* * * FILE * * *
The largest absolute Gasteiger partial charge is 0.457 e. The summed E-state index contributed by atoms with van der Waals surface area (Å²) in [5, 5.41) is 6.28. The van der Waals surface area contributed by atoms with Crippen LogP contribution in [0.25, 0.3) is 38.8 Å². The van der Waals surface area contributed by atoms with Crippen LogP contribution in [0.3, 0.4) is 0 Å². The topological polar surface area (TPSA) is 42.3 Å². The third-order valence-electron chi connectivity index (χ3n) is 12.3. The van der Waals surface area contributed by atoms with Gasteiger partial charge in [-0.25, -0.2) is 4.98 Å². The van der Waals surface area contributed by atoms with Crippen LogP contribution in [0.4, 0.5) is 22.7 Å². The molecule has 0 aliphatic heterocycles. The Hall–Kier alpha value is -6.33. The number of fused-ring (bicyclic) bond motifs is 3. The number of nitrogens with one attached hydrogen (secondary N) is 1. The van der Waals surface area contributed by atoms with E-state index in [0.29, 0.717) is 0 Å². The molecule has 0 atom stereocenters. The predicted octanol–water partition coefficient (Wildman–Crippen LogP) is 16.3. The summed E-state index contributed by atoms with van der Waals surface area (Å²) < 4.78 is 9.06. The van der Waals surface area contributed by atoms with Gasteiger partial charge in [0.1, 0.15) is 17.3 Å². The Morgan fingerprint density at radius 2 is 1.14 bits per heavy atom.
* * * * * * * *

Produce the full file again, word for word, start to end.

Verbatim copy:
The largest absolute Gasteiger partial charge is 0.457 e. The summed E-state index contributed by atoms with van der Waals surface area (Å²) in [5, 5.41) is 6.28. The van der Waals surface area contributed by atoms with Crippen LogP contribution in [0.25, 0.3) is 38.8 Å². The van der Waals surface area contributed by atoms with Crippen LogP contribution in [0.3, 0.4) is 0 Å². The topological polar surface area (TPSA) is 42.3 Å². The third-order valence-electron chi connectivity index (χ3n) is 12.3. The van der Waals surface area contributed by atoms with Gasteiger partial charge in [-0.25, -0.2) is 4.98 Å². The van der Waals surface area contributed by atoms with Crippen LogP contribution in [0.4, 0.5) is 22.7 Å². The molecule has 0 aliphatic heterocycles. The Hall–Kier alpha value is -6.33. The number of fused-ring (bicyclic) bond motifs is 3. The number of nitrogens with one attached hydrogen (secondary N) is 1. The van der Waals surface area contributed by atoms with E-state index in [0.29, 0.717) is 0 Å². The molecule has 0 atom stereocenters. The predicted octanol–water partition coefficient (Wildman–Crippen LogP) is 16.3. The summed E-state index contributed by atoms with van der Waals surface area (Å²) < 4.78 is 9.06. The van der Waals surface area contributed by atoms with Gasteiger partial charge in [0.1, 0.15) is 17.3 Å². The Morgan fingerprint density at radius 2 is 1.14 bits per heavy atom.